82

I am not sure how to run a cron job at 3 specific hours every day. I want to run it at 1pm, 2 pm and 3pm.

Is it possible, using a single expression?

5 Answers 5

150

you may use this:

# m   h   dom mon dow   command
0 13,14,15 *   *   *     /home/user/command

your /home/user/command will be run at 13:00, 14:00 and 15:00

1
  • 6
    @user1856596 sure thing! don't forget to replace leading * with 0
    – lenik
    Commented Nov 27, 2012 at 13:02
11

As lenik stated, it can be done in single expression.

0 13,14,15 * * * <your-script-to-run>

Check this geedkstuff link for more examples

2
  • leading star will run this every minute =)
    – lenik
    Commented Nov 27, 2012 at 13:03
  • Thanks for the link. Very useful.
    – TheTechGuy
    Commented Oct 1, 2019 at 15:35
9

While the given answers are correct, an unexperienced user might not know where to put this expression. You have to edit the crontab file, like:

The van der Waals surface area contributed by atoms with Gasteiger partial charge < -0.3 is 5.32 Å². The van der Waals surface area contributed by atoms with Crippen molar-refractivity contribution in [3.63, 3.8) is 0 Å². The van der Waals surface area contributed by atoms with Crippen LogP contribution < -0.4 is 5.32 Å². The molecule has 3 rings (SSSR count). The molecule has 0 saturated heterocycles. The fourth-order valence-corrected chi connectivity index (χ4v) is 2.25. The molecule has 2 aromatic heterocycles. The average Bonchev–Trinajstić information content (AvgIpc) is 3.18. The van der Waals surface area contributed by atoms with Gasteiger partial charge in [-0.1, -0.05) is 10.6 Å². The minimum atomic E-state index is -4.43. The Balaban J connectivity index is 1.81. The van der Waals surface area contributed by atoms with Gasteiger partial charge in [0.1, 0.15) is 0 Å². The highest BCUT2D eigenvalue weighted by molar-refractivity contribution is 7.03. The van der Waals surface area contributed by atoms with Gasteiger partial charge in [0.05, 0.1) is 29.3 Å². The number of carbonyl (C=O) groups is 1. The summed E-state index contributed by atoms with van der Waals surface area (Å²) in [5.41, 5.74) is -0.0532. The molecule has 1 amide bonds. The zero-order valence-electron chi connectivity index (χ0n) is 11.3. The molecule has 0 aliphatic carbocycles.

crontab -e

There you add

0 13,14,15 *   *   *     /home/user/command

to execute your command at 13:00, 14:00 and 15:00. Also note that user has to be substituted with the user account the command is executed in.

1
  • 5
    please, don't touch system-wide /etc/crontab, use crontab -e instead to edit your own cron table.
    – lenik
    Commented Dec 22, 2017 at 4:44
7

You can try the following as well:

0 13-15 * * * /home/apps/sample.sh
1
  • 1
    backslashes should be slashes, but the range is a good suggestion
    – Kar.ma
    Commented Sep 21, 2016 at 10:57
2

To anyone landing here --> useful tool:

https://crontab.guru/

Please prefer range+step over commas:

Example: Run every 2h from 9h to 16h
m    h     dom mon dow   command
0  9-16/2   *   *   *     /home/user/command

Also applicable to minutes:

    m        h     dom mon dow   command
10-30/10  9-16/2   *   *   *     /home/user/command

Crontab guru shows what it means, and the next scheduled jobs.

For example I typed this cron at 10h05:

enter image description here

Your Answer

By clicking “Post Your Answer”, you agree to our terms of service and acknowledge you have read our privacy policy.

Not the answer you're looking for? Browse other questions tagged or ask your own question.